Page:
People often ask me about the tweed bags on my Pashley — they’re “Nigel Smythe” bags from Rivendell Bicycle Works. Rivendell is mostly known for making smartly-designed, exquisite, lugged-steel bicycles. What most people don’t know is that they’re also very good at designing and producing bike bags and panniers. Their bags have a traditional flavor, and they’re not necessarily for everyone, but if you have a thing for canvas and tweed, you should definitely check them out — they’re super-nice. Riv is a small company, and like any small manufacturer, their inventory fluctuates, so check their site now and again if you don’t see what you’re looking for the first time around.
The Planet Bike Blaze 1W is an economically priced one-watt LED headlight that can be used as a primary headlight for commuting, or as a powerful, forward-facing flasher for urban settings. The body is made from high-impact plastic, with an alloy center ring that serves as both a reinforcement and a heat sink for the LED. It uses a highly efficient, lifetime Cree XR-E P3 LED as its light source.
Included with the Blaze is a universal “QuickCam” quick-release mount that fits any handlebar and can be quickly removed without tools by flipping a lever. With the push of a separate button, the light slides off the mount while the mount stays on the handlebar; this is a great feature for those who park their bikes outside where accessories are vulnerable to theft.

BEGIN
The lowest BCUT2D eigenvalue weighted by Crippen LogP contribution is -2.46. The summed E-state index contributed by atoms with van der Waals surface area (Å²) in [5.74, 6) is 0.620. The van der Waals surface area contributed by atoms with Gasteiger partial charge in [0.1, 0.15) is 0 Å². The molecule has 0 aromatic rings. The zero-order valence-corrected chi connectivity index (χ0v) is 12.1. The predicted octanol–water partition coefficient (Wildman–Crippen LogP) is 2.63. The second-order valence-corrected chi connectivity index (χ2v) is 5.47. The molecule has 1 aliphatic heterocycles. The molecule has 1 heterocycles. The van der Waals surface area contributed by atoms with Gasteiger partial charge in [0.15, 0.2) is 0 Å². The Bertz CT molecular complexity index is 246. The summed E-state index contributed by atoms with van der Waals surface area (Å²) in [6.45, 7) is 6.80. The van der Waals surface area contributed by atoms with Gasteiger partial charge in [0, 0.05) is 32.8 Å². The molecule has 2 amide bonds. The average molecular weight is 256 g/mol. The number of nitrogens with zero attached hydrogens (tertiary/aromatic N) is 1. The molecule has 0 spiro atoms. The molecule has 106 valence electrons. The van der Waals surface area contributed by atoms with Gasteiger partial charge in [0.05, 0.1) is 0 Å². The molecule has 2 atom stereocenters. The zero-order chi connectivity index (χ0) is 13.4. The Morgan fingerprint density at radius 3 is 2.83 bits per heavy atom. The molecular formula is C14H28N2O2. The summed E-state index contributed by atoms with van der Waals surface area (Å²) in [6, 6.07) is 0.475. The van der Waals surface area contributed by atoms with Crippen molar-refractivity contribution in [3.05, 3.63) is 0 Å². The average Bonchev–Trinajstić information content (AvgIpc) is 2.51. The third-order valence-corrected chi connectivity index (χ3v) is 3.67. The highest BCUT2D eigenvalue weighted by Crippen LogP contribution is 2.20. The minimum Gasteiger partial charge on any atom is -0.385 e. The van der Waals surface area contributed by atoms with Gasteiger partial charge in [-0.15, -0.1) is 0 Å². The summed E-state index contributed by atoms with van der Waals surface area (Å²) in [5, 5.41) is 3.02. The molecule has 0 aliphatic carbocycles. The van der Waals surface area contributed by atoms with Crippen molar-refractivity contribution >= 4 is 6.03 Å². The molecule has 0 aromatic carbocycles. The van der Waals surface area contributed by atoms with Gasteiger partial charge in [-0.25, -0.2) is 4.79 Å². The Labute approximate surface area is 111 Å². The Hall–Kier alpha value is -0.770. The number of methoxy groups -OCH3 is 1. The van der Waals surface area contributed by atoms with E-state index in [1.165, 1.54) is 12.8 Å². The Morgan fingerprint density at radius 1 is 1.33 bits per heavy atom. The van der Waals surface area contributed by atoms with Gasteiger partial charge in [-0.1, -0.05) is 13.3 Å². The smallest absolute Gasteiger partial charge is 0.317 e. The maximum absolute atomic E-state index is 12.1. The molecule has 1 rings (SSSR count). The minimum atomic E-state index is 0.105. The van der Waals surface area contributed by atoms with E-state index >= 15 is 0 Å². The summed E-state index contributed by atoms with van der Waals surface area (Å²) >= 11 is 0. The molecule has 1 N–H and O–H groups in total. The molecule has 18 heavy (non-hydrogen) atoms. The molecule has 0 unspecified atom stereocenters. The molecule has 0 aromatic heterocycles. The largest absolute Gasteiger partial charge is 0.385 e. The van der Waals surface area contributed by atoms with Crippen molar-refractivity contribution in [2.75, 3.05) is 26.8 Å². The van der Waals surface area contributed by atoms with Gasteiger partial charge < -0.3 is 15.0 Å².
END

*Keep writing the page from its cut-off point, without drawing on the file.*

The QucikCam mount is identical to the mount I’ve been using with my B&M Ixon light for the past couple of years. I pretty much abuse the mount—moving it from bike to bike on a regular basis—and it has held up well.
The Blaze has three light modes: low, high, and “Superflash”. On low, it’s not bright enough to use as a primary headlight, but it works fine as a “be seen” light. On high, it outputs an impressive 70 lumens, more than enough to be used as a primary headlight for urban/suburban commuting where some ambient light is present. In Superflash mode, the Blaze is blindingly bright and eye-catching (see video below). Think of a Superflash tail light with a forward facing 1 watt emitter instead of a 1/2 watt emitter, and you get the picture. The staccato flash pattern is the most eye-catching I’ve seen and it sets this light apart from its competitors. If you’ve been searching for a high-intensity urban front flasher, look no further.
The Blaze has a typical American-style round beam pattern with a markedly bright center that quickly drops off at the edges. The beam is tightly focused which makes it seem brighter than its 70 lumen spec would indicate. The trade off for a brighter center beam is less light off-axis toward the edge of the road.
It’s natural to compare the Blaze to the Fenix L2D because the L2D is generally considered the current leader of the pack in sub-$100 LED headlights. Here’s how it breaks down.
The Blaze wins on price. It can generally be had for $10-15 less than the L2D and the Fenix isn’t supplied with a mount (it’s a flashlight). A decent mount for an L2D will run $10-50, so you’ll want to factor that in when considering the purchase price.